Bridge International Academies (BIA)—which aims to bring low-cost private education to the poorest children of the world—has done a stellar job of attracting big money from big players in the tech world. Mark Zuckerberg invested $10 million in the edutech company while Pierre Omidyar and Bill Gates along with a handful of other partners, made a collective investment of more than $100 million in BIA.
And you can see why, too. BIA argues that its tech-based teaching model is disruptive, replicable, and scalable—a total game changer when it comes to achieving the Millennium Development Goal of providing universal primary education worldwide, a goal which has so far remained elusive. BIA has a long-term plan to educate over 10 million school children overseas, beginning with Africa and Asia. Currently, it has just under 120,000 kids enrolled in its schools.
Established in 2009, BIA presents a powerful alternative to the idea that government should be in charge of education. And while challenges of this kind have encountered fierce opposition in the United States, as well as practical obstacles of cost, poorer countries are a much more fertile ground to scale up mass private education. For one thing, as we've reported, low-cost private schools already exist in great numbers in many countries. For another, state failure on education can be so egregious in many societies that it's harder to argue with giving alternatives a shot.
BIA's model is Internet-based, with most teachers using Nook tablets for lesson plans and to collect test results, at a low cost. BIA also has standardized systems, which keeps costs down while offering a greater level of ease when it comes to replicability. “It’s like running Starbucks,” said one investor.
But is a implementing a business model like that of Starbucks the best approach to education in developing countries? More critics are now saying "no." They are calling out BIA and its supporters on a number of points ranging from its $6 per month per child price tag to teacher training.
Earlier this year, Jim Kim, president of the World Bank, which has invested a reported $10 million in BIA, made a speech lauding BIA's efforts, noting that the schools were an effective means of alleviating poverty in Kenya and Uganda. The problem? Many Kenyans and Ugandan parents cannot afford private education. And as it turns out, doubts are emerging about BIA's math regarding that $6 per month per child charge. In a statement released by the Global Initiative for Economic, Social and Cultural Rights, opponents of BIA are calling this a “profound lack of understanding of the reality of poor people’s lives.”
We won’t get too deep into the cost variables, here, but think of the $6 per month per child charge as a base fee. Add into that the cost of textbooks, uniforms, and exam fees, and these families are looking at a total monthly bill ranging from $9 to $13 per child, per month, according to critics. And if you add meals into the equation, that number jumps to between $16 and $20 per child, per month.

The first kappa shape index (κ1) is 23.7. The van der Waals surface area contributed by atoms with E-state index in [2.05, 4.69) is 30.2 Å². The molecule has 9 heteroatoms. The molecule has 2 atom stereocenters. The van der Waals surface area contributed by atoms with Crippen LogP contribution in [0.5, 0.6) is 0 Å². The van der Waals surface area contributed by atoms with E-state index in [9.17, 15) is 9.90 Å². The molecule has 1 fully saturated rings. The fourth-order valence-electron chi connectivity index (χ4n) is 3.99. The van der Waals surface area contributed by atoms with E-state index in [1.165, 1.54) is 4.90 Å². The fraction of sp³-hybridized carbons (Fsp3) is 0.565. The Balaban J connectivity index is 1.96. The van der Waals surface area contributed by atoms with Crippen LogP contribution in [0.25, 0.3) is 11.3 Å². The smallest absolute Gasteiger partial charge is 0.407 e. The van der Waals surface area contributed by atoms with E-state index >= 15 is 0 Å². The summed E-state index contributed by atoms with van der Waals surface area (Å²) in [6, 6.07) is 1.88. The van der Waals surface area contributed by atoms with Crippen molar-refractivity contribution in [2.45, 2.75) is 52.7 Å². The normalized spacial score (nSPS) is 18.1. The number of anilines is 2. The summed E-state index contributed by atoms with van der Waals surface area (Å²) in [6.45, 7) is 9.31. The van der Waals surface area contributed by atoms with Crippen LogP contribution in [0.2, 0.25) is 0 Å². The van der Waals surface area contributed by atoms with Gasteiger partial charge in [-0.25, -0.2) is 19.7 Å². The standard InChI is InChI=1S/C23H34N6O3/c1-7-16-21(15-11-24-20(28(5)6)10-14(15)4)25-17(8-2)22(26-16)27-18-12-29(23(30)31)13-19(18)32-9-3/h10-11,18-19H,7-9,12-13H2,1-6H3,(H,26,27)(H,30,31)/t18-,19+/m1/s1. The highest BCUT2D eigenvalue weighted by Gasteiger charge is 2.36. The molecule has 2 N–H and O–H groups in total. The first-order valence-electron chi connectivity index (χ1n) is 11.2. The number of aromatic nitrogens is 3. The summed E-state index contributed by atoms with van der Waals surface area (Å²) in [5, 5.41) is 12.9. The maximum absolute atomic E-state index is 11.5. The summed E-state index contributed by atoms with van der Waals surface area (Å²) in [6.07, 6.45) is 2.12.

Now, defenders of low-cost private schools have long said that, as a practical matter, such schools are no more expensive than public schools, where parents also end up bearing various costs that can add up quickly—only to find that their childrens' teachers don't show up in the classroom half the time (a common problem in schools in poor countries).
Whatever the case, higher than reported costs for BIA students are problematic because it's operating in poor countries with families earning between $2 and $5 per day on average. Affordability isn’t the only issue for BIA here. Opponents are claiming that BIA teachers are trained for a mere five weeks before they are placed in a classroom.
Again, to be fair: That's more training than many of the teachers in existing low-cost private schools ever got, and a poorly trained private teacher is better than a public no-show teacher
So what's the overall verdict here? It's hard to say, but this flap underscores three points about BIA: One, its model is still relatively new, and there are outstanding questions about its scalability and quality in terms of reaching the world's very poorest kids with education that can really change their lives. So far, the only data BIA has relied on is what it has gathered itself, which is hardly unbiased. Two, there definitely do seem to be transparency issues, here, in terms of BIA's actual costs. And three, it's clear that BIA can't expect smooth sailing just because it's operating in poor countries and doesn't have to deal with opponents like the American Federation of Teachers.
Will any of these questions scare off tech investors like Gates, Omidyar, and Zuckerberg, all whom are big proponents of using technology to make education more affordable and accessible? We doubt that, but we wouldn't be surprised to see a push by BIA to respond to its critics with new outside research on its model and greater transparency about its costs.
Still, don't expect data to resolve this fight, which is ultimately deeply ideological in nature. Should public institutions—which, in theory are accountable to all citizens—educate children? Or should it be private companies, which may theoretically prove more nimble and effective at delivering results? On this overarching question, there is less and less consensus these days.